The National Congress shall have the power to coin money, regulate the value thereof, regulate the circulation and creation of money and money instruments, regulate the national banking system and establish the currency value of foreign coin, and fix the Standard of Weights and Measures.

The National Congress shall have the power to provide for the punishment for the national criminal felony of counterfeiting the securities and money of the Democratic Republic of America.

The National Congress shall have the power to establish a national Post Office and a national system of roads and transportation routes.

The National Congress shall have the power to authorize regional capital securities markets, and to establish regulatory guidelines for the operation of regional private and public security exchanges designed to promote maximum national and regional economic growth rates.

The National Congress shall have the power to establish and maintain a national patent office to promote the progress of science and useful arts, by securing for limited times to authors and inventors the exclusive right to their respective writings and discoveries.

The National Congress shall have the power to protect the patents of citizens from foreign and domestic criminal usurpation of the right of citizens to enjoy the benefits of their invention.

The National Congress shall have the power to define and punish intellectual property piracies and criminal patent felonies committed against citizens of the Democratic Republic of America by foreign and domestic criminals.

Upon a presentment of a declaration of war by the President, the National Congress shall have the power to declare war and authorize the application of military power and action against foreign enemies, within 2 days of receiving the President’s declaration. No military action undertaken by the President may continue after 48 hours, without the consent of the National Congress.

The National Congress shall have the power to raise and support the military and armed forces, to provide and maintain a Navy, and to arm and provide a Coast Guard to protect and preserve the sovereign borders of the Democratic Republic of America.

The National Congress shall have the power to provide for organizing, and arming, the National Guard, and reserving to the states respectively, the appointment of the officers, and the authority of training the National Guard, according to the rules and laws prescribed by the National Congress.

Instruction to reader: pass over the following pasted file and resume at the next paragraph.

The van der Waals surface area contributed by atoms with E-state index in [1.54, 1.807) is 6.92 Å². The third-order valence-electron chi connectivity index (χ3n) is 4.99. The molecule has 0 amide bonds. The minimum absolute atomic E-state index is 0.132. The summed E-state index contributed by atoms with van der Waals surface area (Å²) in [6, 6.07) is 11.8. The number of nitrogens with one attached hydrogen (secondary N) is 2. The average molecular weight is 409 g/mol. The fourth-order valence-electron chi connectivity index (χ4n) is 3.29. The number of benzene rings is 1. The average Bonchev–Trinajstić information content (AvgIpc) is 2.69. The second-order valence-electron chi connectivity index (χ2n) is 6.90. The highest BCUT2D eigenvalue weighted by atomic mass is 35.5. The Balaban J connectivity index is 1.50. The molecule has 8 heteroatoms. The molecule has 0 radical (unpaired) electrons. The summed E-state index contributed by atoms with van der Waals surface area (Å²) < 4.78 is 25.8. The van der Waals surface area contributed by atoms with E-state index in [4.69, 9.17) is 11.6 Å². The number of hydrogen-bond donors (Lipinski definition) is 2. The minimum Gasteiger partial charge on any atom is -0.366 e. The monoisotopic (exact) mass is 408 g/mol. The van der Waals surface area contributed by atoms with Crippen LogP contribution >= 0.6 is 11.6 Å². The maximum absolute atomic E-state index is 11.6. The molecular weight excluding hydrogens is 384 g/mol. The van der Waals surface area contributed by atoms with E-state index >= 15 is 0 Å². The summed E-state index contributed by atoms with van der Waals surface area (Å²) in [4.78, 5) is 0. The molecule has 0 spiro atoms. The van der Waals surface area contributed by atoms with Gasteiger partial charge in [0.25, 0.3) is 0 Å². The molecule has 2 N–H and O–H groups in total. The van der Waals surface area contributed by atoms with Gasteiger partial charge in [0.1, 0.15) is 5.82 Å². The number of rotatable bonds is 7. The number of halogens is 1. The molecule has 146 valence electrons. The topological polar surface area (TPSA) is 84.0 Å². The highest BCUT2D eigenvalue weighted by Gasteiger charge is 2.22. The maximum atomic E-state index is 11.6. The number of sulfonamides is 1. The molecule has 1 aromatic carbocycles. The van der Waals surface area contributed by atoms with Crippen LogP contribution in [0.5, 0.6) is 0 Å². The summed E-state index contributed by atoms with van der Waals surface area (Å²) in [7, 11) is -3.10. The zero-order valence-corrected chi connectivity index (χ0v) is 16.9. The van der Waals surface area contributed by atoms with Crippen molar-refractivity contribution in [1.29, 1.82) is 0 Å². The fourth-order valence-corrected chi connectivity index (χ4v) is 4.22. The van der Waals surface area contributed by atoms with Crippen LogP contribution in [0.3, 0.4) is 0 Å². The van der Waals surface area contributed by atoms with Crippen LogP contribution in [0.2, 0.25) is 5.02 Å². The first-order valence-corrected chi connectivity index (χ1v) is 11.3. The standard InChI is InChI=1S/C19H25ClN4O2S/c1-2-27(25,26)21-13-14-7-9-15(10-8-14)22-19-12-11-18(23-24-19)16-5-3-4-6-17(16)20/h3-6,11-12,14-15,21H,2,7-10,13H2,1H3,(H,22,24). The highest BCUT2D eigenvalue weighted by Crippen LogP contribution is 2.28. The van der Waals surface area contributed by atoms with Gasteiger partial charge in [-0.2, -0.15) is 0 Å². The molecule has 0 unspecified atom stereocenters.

The National Congress shall have the power to make all laws which shall be necessary and proper for carrying into execution the foregoing military powers.

The President shall be the Supreme Commander in Chief of all military personnel and resources.

The National Congress shall have the power to protect the citizen’s right of the Writ of Habeas Corpus, which shall not be suspended, unless in case of invasion, when the public safety may require it.

The National Congress is prohibited from passing or enforcing any bill of attainder or ex post facto law.

The National Congress shall have Power to dispose of and make all needful rules and regulations respecting the territory or other property belonging to the Democratic Republic of America; and nothing in this Constitution shall be so construed as to prejudice any claims of the Democratic Republic States, or of any particular state.

Article II. The Office of President.

Section 1. Term Limits and Election.

The executive power of the National Government shall be vested in a President of the Democratic Republic of America. He shall hold his office for a term of four years, and, may serve a second term, if elected.

It is the constitutional duty of the President to preserve, protect and defend the natural and civil rights of citizens and to defend the sovereign borders of the nation from foreign and domestic threats.

No President may serve more than two terms, and no more than 10 years during a lifetime.

No Person except a natural born citizen, or a verified Citizen of the Democratic Republic of America for the previous 10 years, shall be eligible for election of President; The President must be at least 35 years of age on the date of assuming office.

The President selects the candidate of Vice President, no later than August 1, of the year of the Presidential election.

The national election for President is held during the two days of the first weekend in November.

The presidential candidate with a majority of electoral college votes is declared the winner, by the House of Representatives, no later than November 15 of the year of the election. The number of electors for each State is equal to the whole number of Senators and Representatives to which the State may be entitled in the Congress.

The Electors shall meet in their respective States, and are legally obligated to vote according to the popular vote of the citizens.

The term of office for the President begins December 1 of the year of the election.

Before he enters office on December 1, the President must recite, in a public ceremony, administered by the House of Representatives, the opening Paragraphs of the Declaration of Independence:

When in the Course of human events it becomes necessary for one people to dissolve the political bands which have connected them with another and to assume among the powers of the earth, the separate and equal station to which the Laws of Nature and of Nature’s God entitle them, a decent respect to the opinions of mankind requires that they should declare the causes which impel them to the separation.